Goodbye, Lenin: how a weighty symbol of the Soviet past divided a Ukrainian city
In Sloviansk, a city in the Donbass region of eastern Ukraine, council meetings have rarely been as turbulent as they were towards the end of last month. The reason was the decision by the mayor, Oleg Zontov, to move for a vote over the application of a law that had only just been passed by the Ukrainian president, Petro Poroshenko. This “law on the condemnation of communist and Nazi totalitarian regimes”, voted through by parliament on 9 April, prohibits all defence of Nazism and communism.
The sale of communist souvenirs, and even the singing of the Internationale, is now banned in Ukraine. Individual offenders risk up to five years in prison. Members of organisations risk up to 10. The legislators were seemingly not worried about the risk of deepening the cultural abyss between western Ukraine and the Russophone east of the country, a centre of Soviet industrialisation between 1930 and 1950, and a place where nostalgia is ever present.
In Sloviansk, the mayor belongs to the Poroshenko bloc and he decided to apply the new law in his own way, targeting the statue of Lenin that enjoys pride of place opposite city hall. The national law has not yet taken effect, but debates are already under way over changing communist-era names of Ukrainian cities. Dnipropetrovsk, for instance, (named after the celebrated revolutionary Grigory Petrovsky) could be quickly retitled.
At the Sloviansk council meeting of 29 April, a vote on the “dismantling of the monument to Lenin, situated in October Revolution Square” was added to the order of business. But “the meeting was suspended and the vote postponed,” explained Edouard Torskiy, a journalist with Delovoy Slavyansk, when “militant communists barged in on the meeting, threatening a return of separatist forces if the councillors targeted Soviet symbols”.
Last year this city was seized by pro-Russian separatists led by Igor Girkin, a former Russian army officer who also goes by the name of Strelkov (Shooter). For a time it became the epicentre of the fighting between pro-Russia rebels and pro-Kiev forces. Strelkov briefly became minister of defence for the self-proclaimed Republic of Donetsk, taking numerous hostages, including journalists and observers from the Organisation for Security and Cooperation in Europe. The city changed hands again in June 2014 after fierce bombardment. But tensions are still high, in both the city and among its politicians, because the pro-Kiev mayor is in a minority on the council.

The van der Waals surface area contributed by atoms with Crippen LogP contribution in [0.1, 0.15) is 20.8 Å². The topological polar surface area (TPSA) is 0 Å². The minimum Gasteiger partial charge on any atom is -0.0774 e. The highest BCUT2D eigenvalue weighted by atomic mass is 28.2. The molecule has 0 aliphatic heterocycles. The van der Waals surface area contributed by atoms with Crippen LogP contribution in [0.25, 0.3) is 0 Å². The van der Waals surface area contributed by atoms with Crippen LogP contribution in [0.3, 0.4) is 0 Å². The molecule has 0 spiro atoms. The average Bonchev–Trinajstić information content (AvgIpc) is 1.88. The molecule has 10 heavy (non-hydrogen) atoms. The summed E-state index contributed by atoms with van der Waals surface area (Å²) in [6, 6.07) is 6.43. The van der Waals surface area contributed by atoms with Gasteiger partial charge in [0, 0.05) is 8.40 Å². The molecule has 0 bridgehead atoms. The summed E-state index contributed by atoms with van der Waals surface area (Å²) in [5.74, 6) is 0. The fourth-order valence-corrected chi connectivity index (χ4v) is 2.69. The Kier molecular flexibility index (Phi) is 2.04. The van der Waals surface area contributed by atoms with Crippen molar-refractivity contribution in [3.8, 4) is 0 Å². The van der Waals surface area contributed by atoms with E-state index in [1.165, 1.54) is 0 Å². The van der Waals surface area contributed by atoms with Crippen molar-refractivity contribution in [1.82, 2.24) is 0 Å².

The elected officials are more or less the same as before. The majority belong to the Party of the Regions, the organisation headed by former Ukrainian president Viktor Yanukovych, who fled the country after the Maidan revolution, and the Communist party. The next local elections will take place in October.
Towards the end of last April, the giant Lenin statue had already been vandalised, covered in pink paint and adorned with a Ukrainian flag as a scarf. Around its base, placards explained “how to spot a separatist”, offering tips on recognising signs of separatism in one’s neighbours.
To begin with, local nationalists appeared to leave it to the councillors to decide the fate of the statue – though since the beginning of the war, and well before the “de-communisation” law was passed, more than 100 statues of Lenin have been demolished, many in the middle of the night.